Speaking on the sidelines of the ongoing summit, the minister pointed to two fundamental issues when it comes to cryptocurrencies – which he prefers to call crypto-assets – which are consumer protection, and their use in illicit activities.
Regarding cryptocurrencies, Olivares stated (roughly translated):
“The general agreement we have reached, is that right now we cannot think that crypto-assets are a risk to global financial stability, but it’s a subject we need to actively monitor.”
Olivares went on to state that consumer protection is an issue and that the Spanish Securities Commission (CNMV) and the country’s central bank have issued statements advising investors to tread carefully.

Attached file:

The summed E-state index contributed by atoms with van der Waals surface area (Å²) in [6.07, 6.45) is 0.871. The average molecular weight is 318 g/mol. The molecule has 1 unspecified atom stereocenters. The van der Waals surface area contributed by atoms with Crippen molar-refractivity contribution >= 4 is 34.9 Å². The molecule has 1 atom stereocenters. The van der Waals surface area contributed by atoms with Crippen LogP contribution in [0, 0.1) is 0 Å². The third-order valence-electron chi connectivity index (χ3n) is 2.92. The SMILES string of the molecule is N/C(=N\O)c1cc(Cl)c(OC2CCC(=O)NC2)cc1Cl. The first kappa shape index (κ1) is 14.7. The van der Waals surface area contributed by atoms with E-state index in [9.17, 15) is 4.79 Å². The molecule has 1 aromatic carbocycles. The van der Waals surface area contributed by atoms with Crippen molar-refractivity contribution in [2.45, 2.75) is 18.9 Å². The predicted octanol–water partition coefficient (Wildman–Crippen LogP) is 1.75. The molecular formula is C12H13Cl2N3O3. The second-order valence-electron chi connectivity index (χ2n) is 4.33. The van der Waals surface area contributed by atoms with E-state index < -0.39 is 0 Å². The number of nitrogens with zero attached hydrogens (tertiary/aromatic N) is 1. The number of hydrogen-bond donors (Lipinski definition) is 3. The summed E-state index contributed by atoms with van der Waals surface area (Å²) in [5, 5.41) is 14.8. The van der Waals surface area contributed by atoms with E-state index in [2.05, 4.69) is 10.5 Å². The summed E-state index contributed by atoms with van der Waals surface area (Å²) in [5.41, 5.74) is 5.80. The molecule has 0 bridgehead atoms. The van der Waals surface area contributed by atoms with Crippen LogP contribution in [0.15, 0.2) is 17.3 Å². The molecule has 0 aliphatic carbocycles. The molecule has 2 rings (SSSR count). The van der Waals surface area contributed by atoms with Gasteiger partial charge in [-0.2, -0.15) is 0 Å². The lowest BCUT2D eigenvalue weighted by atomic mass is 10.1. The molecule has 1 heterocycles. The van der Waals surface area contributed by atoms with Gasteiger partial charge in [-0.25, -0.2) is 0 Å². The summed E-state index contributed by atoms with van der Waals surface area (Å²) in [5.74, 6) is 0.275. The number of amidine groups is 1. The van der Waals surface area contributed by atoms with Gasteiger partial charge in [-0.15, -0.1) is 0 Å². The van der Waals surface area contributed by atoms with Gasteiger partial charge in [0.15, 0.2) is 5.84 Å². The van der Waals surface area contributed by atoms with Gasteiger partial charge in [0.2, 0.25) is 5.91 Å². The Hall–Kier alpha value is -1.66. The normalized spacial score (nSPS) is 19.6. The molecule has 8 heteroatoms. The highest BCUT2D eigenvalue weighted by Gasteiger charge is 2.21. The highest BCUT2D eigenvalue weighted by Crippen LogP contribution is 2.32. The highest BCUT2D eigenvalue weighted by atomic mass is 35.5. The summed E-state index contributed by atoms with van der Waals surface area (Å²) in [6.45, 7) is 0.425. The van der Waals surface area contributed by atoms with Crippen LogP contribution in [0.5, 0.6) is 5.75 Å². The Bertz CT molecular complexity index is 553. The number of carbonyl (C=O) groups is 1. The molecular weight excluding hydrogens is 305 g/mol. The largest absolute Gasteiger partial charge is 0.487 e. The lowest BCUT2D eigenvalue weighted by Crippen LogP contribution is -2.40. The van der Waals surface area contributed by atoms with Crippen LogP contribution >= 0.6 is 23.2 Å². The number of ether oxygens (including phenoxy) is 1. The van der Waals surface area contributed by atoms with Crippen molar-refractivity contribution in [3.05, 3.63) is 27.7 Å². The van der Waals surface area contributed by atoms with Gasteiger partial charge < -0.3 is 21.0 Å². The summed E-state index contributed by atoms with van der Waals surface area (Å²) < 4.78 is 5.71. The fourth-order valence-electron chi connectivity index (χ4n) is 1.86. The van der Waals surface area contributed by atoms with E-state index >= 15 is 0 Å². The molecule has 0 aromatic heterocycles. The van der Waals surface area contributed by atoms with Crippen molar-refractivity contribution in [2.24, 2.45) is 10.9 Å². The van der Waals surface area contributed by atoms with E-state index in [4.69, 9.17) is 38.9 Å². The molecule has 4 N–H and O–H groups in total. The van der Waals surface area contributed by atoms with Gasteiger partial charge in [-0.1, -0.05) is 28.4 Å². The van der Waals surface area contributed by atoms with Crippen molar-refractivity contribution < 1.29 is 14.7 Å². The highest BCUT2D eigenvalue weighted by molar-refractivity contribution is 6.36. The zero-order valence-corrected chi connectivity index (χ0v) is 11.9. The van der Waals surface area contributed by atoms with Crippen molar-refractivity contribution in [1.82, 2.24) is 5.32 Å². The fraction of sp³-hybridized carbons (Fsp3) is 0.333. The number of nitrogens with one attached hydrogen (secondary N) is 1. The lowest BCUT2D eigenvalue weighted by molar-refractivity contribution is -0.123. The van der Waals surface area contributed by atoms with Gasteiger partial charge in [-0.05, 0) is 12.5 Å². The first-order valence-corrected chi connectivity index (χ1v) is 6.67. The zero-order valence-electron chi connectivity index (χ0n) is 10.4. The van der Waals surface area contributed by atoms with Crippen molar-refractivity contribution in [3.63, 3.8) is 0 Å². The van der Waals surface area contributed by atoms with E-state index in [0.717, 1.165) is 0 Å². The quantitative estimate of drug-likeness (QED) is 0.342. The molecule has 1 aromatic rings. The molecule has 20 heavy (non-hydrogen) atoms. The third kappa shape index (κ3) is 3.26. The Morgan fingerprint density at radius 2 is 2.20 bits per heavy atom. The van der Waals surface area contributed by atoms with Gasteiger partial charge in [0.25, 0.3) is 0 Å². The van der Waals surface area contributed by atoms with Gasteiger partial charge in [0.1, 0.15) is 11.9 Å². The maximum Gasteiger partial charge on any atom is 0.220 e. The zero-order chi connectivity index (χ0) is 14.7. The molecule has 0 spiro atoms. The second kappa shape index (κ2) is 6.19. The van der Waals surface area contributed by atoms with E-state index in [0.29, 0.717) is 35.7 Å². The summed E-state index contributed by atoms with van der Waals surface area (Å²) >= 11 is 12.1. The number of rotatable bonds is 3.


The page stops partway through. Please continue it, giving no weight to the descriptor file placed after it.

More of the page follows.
In addition, he pointed out that it’s important to address the role cryptocurrencies can have in crime and terrorist financing. Per his words, “it is very important that there are clear rules to prevent this kind of activity from developing,” thanks to the anonymity provided by various cryptocurrencies.
“In this way the FATF [Financial Action Task Force], which is an international body that regulates these activities, has a very clear position in which it is necessary to monitor and propose legislative norms around the world to prevent these activities.”